Lines within the Chinese Communist Party in the Maoist period

Some notes on lines within the Chinese Communist Party in the Maoist periodlin_biao_xiao-1
(llco.org)

Let’s look at four lines in Maoist China:

1. Anti-GPCR and bad class analysis of the First World.
2. Pro-GPCR and bad class analysis of the First World.
3. Anti-GPCR and better class analysis of the First World.
4. Pro-GPCR and better class analysis of the First World.

The first category probably represents the bulk of the revisionists during the Cultural Revolution decade. They were opposed to class struggle against the capitalists domestically and they were opposed to class struggle against the First World working bourgeoisie (or labor aristocracy).

The second category is famously represented by Mao and the Gang of Four. Even though Mao waffled in his practice, his stated line was to support class struggle within China. Yet Mao and the Four viewed the First World working bourgeoisie as allies. Mao is consistent throughout his writings on this point. Before and throughout the Cultural Revolution Decade, the Four also made numerous statements counting the First World working bourgeoisie as a class ally.  This was the dominant line within the Chinese Communist Party during the Cultural Revolution Decade. Crypto-Trotskyism did not appear out of thin air. Some of the blame must be put on Mao and the Four. Those who place the blame elsewhere are dogmatists who are more worried about defending Mao and the Four as individual leaders than historical truth. Leading Lights are opposed to those who falsify history.

In the third category is the famous ally of Liu Shaoqi: the revisionist Peng Zhen. According to an anonymous document that circulated Shanghai in 1967:

“…Chinese capitalists, in his [Peng’s] opinion, were more progressive than the American working class! And the Chinese bourgeois political parties were further to the left than the Communist parties of Europe!

He visited the homes of a lot of capitalists and found their lives Spartan. “A Soviet worker lives better than most of our capitalists!” he said.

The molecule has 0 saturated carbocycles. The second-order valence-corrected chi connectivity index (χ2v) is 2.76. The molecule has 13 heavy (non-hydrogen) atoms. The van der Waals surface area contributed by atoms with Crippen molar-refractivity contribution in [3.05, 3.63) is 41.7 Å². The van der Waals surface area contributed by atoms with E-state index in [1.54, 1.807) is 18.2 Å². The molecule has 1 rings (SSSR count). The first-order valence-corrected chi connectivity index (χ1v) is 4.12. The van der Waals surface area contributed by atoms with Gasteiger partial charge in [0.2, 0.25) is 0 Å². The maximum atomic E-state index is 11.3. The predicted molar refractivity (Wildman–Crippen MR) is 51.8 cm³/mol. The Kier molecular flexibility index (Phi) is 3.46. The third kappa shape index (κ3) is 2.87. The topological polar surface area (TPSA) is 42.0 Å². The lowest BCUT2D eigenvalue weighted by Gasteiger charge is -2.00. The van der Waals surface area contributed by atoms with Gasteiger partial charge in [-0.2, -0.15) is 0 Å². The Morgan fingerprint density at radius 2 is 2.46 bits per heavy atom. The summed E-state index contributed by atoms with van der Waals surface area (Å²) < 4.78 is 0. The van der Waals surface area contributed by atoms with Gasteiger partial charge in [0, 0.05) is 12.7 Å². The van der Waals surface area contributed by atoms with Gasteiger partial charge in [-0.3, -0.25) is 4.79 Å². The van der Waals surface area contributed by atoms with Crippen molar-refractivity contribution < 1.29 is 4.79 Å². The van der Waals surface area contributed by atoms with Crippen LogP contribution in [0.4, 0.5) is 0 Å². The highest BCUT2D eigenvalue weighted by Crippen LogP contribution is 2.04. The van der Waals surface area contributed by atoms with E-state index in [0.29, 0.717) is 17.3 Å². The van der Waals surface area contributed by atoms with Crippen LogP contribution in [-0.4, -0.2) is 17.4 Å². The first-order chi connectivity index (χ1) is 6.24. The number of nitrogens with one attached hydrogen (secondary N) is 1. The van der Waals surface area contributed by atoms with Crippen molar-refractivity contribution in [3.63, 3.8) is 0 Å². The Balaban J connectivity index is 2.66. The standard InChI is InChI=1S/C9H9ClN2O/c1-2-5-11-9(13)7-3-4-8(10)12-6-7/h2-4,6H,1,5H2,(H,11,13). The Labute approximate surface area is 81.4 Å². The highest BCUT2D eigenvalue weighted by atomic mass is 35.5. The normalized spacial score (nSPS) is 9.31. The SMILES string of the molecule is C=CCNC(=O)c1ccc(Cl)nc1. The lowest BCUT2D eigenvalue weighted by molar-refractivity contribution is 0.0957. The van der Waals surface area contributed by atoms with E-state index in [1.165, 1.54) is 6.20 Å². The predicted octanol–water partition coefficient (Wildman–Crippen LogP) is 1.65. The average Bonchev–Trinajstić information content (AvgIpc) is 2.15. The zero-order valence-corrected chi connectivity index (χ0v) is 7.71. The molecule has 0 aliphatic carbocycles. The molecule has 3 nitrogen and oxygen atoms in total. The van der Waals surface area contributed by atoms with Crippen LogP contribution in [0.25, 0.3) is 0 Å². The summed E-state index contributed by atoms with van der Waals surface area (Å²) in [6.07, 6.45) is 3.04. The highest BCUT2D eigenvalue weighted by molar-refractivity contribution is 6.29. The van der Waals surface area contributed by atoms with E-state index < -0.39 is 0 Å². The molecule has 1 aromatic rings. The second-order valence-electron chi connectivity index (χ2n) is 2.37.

As long ago as 1957, he said that China’s main contradiction was no longer between workers and capitalists but rather between man and nature. ‘The great challenge now,’ he declared, ‘is to change China from a backward country to an advanced socialist one.’…” (1)

It is important to note that this was circulated by certain Maoists as an attack on Peng.

Peng was the revisionist mayor of Beijing who tried to stop the Cultural Revolution in its earliest phase. Peng tried to confine the Cultural Revolution to the academic sphere. Yet Peng was more correct on global class than Mao and the Four. Peng had more correct global class analysis than some of his critics. Peng was using his  more correct view of global class to push a version of Theory of Productive Forces and throw cold water on proletarian class struggle within China. If  “workers” in the United States and European “communist” parties are class allies, then why wage class struggle against Chinese capitalists? After all, Chinese capitalists are much poorer and less bourgeoisified. If you aren’t going to wage class war against the First World working bourgeoisie, then why wage it on Chinese capitalists? It should be admitted that Peng’s argument is more consistent than Mao’s position of waging class struggle on Chinese capitalists yet not waging class struggle against the working bourgeoisie in the United States. This isn’t to say Peng was anti-American. Peng’s argument is a reductio of the class-struggle line in general. Mao let the majority of  First World people off the hook. Peng used Mao’s class assumptions about the First World to let everyone off the hook. Peng’s argument was probably widespread if it was being advocated by someone as high up in the power hierarchy as Peng, the mayor of Beijing.